Your Toolbelt Blog

The Morning After Blues

Looking through song lyrics trying to come up with a good title for today’s posting on alcohol as a trigger, all I keep finding are lyrics that glorify getting drunk and how alcohol is an antidote to all life’s pains. The only references to how alcohol really makes you feel are the morning after hangover songs. In truth, however, the hangover is pretty minor compared to the long term effects alcohol has on your overall mental health.

It is interesting to me how pervasive the myths about alcohol “killing your pain” are.  Anyone who has ever gotten drunk knows the truth about alcohol—alcohol is only a palliative in certain limited situations, in limited quantities, and for a limited amount of time only. Anyone who has finished their evening of drinking in the bathroom can attest that the pain is there, all right.

So, most people are aware of how alcohol overindulgence can make you feel physically ill, but I have found in my work with clients, that many people are not aware of its effects on your mental wellbeing. For starters, alcohol is a depressant, in and of itself, so if you are already depressed, alcohol will enhance your feelings of depression. These are the ones who end the evening (before the trips to the bathroom) by weeping into their drinks (and likely how a lot of Country –Western and Blues songs were written).  The hangover effects also increase your depressed mood the next day and lower your already low motivation to do anything more than lie in bed watching reruns of That 70s Show.  This continues the cycle of depression by increasing your disinclination to move your body, which is a necessary part of recovery from depression.

Another nasty trick of alcohol is to lower your inhibitions, which often lead to impulsive and sometimes destructive behavior during your drunkenness.  Thus, in addition to your physical hangover, there is also the morning after “rake yourself over the coals” extravaganza with your self-critic. Negative self-talk belittling your behavior of the night before, as well as your character in general, lead to further depression, and exacerbates anxiety.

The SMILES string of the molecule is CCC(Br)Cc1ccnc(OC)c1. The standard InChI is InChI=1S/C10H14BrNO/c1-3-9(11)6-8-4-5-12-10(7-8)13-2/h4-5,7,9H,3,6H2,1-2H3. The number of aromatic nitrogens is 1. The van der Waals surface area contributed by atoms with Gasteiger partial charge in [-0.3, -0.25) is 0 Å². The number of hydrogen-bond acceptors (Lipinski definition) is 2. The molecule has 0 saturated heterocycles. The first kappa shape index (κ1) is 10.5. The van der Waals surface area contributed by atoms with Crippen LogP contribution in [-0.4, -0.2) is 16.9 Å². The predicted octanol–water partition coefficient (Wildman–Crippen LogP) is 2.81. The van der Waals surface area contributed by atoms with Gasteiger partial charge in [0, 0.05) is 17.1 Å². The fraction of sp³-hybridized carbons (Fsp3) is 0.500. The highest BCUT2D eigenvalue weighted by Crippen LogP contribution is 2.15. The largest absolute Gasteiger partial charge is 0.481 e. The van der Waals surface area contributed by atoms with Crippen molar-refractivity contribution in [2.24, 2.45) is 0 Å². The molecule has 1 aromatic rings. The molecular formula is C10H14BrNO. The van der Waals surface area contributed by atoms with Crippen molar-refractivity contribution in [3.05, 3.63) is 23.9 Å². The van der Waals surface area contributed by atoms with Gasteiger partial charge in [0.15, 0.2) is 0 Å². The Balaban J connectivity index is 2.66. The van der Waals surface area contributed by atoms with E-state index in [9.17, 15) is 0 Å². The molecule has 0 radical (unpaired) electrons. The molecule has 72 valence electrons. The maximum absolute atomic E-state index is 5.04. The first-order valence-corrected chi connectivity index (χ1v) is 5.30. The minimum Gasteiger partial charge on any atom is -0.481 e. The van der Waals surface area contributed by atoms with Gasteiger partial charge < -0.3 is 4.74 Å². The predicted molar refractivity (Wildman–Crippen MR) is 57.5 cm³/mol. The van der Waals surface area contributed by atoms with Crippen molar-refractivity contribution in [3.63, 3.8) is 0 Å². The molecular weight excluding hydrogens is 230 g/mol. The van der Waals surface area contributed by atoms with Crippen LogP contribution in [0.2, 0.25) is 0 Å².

Then, there are the physiological effects of alcohol on the body that further render us more vulnerable to feelings of depression and anxiety. Alcohol stresses the body by being difficult to metabolize, which then leads to decreased cognitive and physical function. This is why we feel so foggy headed for up to days after an episode of severe drinking, or even after a usual night of drinking, when we’ve made a habit of drinking alcoholically. This “fogginess” also tends to increase negative self-talk, as we recriminate ourselves for not being able to think clearly.

Alcohol also interrupts sleep and/or decreases the restorative quality of our sleep. And, lack of sleep, as you now know, faithful readers of my blog, is a trigger for anxiety and depression.

Alcohol can also strain your interpersonal relationships when your relationship with alcohol becomes more important to you than your relationship with others. Most commonly, our partner s are the first to notice and take issue with our drinking when it crosses the boundaries into alcoholic drinking patterns. When alcohol becomes the third partner in an intimate relationship, the couple destabilizes and, eventually, falls apart. Certainly, the road to that unfortunate end is paved with anxiety, depression, and negative self-talk galore.

The aim of this posting is to raise your awareness of how alcohol may be impacting you and particularly your mental wellness, not to diagnose or treat alcoholism. I am also not making the statement that those who are anxious or depressed should avoid alcohol entirely, although that may be a choice you decide on your own. As with all triggers, the more you understand the what and why of the trigger, the better prepared you’ll be to mitigate its effects. In the case of alcohol, mitigation may be abstinence, moderation, or a combination of the two.  I usually counsel my clients to avoid “stacking” their triggers, in other words, if you know you’re going to be at an event where you’ll be drinking, be sure to get lots of sleep the night before, eat frequently, and avoid other triggers that you have also identified. That way, the only trigger you’ll be coping with is the alcohol.

For those of you who are concerned about your drinking or have had loved ones express their concern about your drinking, I highly recommend you talk to a mental health professional about your drinking. Alcoholics Anonymous is also an excellent resource for most people.  And, for anyone impacted by their own or anyone else’s drinking, a great resource is the book: Beyond the Influence by Ketchum and Asbury.

Until next time…Breathe out, breathe in, stay alive, and breathe with me (Oomph!)

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